simply-captivating

Simply Captivating

Let’s imagine that you want to plant some geraniums on your balcony, and you happen to live across the street from two garden centers. Garden center #1 is lavishly decorated. There are plants and flowers everywhere, and simply to walk into the center is to experience sensory overload. It’s the most beautiful place you can think of to visit, and you like to stop by and simply enjoy the ambience — but you have no idea where you would find a geranium there, although you’re certain that if there was one place on Earth where geraniums could be purchased, this would be the place. Garden center #2 is much more bare bones — it is laid out beautifully but simply, with a stone bench and a fountain in the middle and several specialized areas radiating out from that central point. You only have ten minutes. Which garden center would you go to?

Okay, it was a trick question. Both centers sound beautiful. Personally, I would wait until I had plenty of time, and spend a good couple of hours poking around them both. But you can see my point. Though there are many of us out there who like to poke around the Internet and explore web sites, most people appreciate and return to those web sites they can rely on to help them find information or a product or service quickly, when they have only a few minutes. That’s why so many web designers are turning to a simpler model for their web designs. It’s not just an aesthetic issue — it’s also an ease of use issue.

It’s not simply a matter of having a simple design, though. Web sites seem to work more efficiently for their users if everything is kept simple: thoughts, concepts, words, fonts, colors. It’s partly a matter of branding — and partly a matter of finding your niche. Here are a few basic principles I have found while working with clients who are designing not only web sites, but also the rest of their business marketing materials: brochures, business cards, letterhead, newsletters. For all of the above purposes, the “keep it simple” mantra applies:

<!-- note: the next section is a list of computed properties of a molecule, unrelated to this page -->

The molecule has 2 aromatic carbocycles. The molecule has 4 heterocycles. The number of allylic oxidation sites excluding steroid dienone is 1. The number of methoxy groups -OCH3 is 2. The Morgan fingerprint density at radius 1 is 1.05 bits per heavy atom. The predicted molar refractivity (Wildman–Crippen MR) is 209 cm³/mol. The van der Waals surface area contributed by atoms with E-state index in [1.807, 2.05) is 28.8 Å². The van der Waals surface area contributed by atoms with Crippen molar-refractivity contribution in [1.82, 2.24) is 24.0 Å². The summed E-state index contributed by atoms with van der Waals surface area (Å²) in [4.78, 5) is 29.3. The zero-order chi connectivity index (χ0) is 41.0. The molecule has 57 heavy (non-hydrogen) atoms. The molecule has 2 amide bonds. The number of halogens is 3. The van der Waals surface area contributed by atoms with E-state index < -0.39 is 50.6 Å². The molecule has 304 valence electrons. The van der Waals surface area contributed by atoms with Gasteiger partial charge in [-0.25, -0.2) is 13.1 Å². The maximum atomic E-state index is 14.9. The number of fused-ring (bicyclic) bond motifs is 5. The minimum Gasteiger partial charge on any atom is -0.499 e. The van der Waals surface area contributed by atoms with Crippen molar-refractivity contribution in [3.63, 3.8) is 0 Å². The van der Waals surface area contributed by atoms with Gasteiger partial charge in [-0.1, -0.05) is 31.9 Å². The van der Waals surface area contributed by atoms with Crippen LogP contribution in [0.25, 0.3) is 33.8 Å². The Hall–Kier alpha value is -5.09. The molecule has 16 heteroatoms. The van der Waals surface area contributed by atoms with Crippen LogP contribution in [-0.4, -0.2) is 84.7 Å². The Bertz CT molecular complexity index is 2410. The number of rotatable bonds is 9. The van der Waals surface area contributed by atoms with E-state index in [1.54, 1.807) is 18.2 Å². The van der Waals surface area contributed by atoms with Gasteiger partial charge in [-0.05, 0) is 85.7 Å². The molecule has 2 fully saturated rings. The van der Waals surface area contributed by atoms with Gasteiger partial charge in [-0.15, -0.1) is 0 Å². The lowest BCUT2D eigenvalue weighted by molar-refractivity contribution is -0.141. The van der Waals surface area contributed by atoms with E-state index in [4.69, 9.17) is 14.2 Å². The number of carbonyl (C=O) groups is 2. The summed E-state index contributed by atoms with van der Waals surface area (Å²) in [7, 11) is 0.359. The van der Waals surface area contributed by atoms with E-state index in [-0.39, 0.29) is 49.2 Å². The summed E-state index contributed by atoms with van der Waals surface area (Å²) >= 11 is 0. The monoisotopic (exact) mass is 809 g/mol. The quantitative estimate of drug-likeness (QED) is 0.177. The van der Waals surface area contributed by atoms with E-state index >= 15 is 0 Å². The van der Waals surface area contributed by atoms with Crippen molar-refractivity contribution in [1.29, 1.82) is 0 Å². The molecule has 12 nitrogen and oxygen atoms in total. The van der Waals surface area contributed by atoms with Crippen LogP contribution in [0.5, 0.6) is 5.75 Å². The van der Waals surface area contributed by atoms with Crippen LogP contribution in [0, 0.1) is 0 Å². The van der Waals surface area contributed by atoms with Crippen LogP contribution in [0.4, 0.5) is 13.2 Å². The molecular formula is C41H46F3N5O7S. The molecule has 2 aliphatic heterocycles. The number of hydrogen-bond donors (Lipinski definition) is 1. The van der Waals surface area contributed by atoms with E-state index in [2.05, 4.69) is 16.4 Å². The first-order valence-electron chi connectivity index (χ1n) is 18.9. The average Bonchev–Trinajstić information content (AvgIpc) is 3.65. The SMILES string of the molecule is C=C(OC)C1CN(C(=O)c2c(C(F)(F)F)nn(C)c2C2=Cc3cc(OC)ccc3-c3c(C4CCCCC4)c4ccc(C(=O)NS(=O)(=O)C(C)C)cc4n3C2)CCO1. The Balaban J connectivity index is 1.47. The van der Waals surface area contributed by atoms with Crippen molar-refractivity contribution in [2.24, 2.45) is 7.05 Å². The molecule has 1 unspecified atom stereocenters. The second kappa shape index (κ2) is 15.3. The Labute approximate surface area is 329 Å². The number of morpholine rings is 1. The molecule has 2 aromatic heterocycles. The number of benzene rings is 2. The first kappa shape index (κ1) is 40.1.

• When designing your site, ask yourself what the ONE message is that you want your site to convey. You should be able to summarize your message in a short phrase (preferably a phrase that matches your site’s domain name, making it particularly memorable!). Zen Habits. The Tarot Lady. Knitting Help. Green Life. Sports Writer.
  • The logo, theme, and color scheme that is used for one purpose should be carried through to the rest of the business’ marketing materials: web site, newsletter, letterhead, business cards. All should match. That way, customers and clients immediately recognize materials that relate to the business. This seems like an old truism, but it’s one that new business owners often don’t realize. If you are working with a new business owner, take some time to explain this concept. I have found that some people want one look for their web sites and something different for their business cards — and I can’t think of a single instance where that is ever a good idea.